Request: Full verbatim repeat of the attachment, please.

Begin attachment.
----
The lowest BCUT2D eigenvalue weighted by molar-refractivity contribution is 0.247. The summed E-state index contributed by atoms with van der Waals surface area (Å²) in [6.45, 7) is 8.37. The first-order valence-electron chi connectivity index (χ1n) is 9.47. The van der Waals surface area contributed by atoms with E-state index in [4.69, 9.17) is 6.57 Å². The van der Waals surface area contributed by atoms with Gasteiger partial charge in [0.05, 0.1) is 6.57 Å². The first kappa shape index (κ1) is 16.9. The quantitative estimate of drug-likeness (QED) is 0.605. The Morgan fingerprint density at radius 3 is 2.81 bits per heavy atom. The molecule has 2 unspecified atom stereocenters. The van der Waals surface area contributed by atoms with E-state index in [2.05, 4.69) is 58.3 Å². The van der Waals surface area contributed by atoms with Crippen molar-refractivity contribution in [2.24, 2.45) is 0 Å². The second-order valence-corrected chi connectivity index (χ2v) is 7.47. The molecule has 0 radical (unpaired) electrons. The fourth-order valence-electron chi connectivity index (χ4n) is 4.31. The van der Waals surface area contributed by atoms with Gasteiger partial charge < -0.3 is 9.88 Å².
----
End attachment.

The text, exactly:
The lowest BCUT2D eigenvalue weighted by molar-refractivity contribution is 0.247. The summed E-state index contributed by atoms with van der Waals surface area (Å²) in [6.45, 7) is 8.37. The first-order valence-electron chi connectivity index (χ1n) is 9.47. The van der Waals surface area contributed by atoms with E-state index in [4.69, 9.17) is 6.57 Å². The van der Waals surface area contributed by atoms with Gasteiger partial charge in [0.05, 0.1) is 6.57 Å². The first kappa shape index (κ1) is 16.9. The quantitative estimate of drug-likeness (QED) is 0.605. The Morgan fingerprint density at radius 3 is 2.81 bits per heavy atom. The molecule has 2 unspecified atom stereocenters. The van der Waals surface area contributed by atoms with E-state index in [2.05, 4.69) is 58.3 Å². The van der Waals surface area contributed by atoms with Crippen molar-refractivity contribution in [2.24, 2.45) is 0 Å². The second-order valence-corrected chi connectivity index (χ2v) is 7.47. The molecule has 0 radical (unpaired) electrons. The fourth-order valence-electron chi connectivity index (χ4n) is 4.31. The van der Waals surface area contributed by atoms with Gasteiger partial charge < -0.3 is 9.88 Å².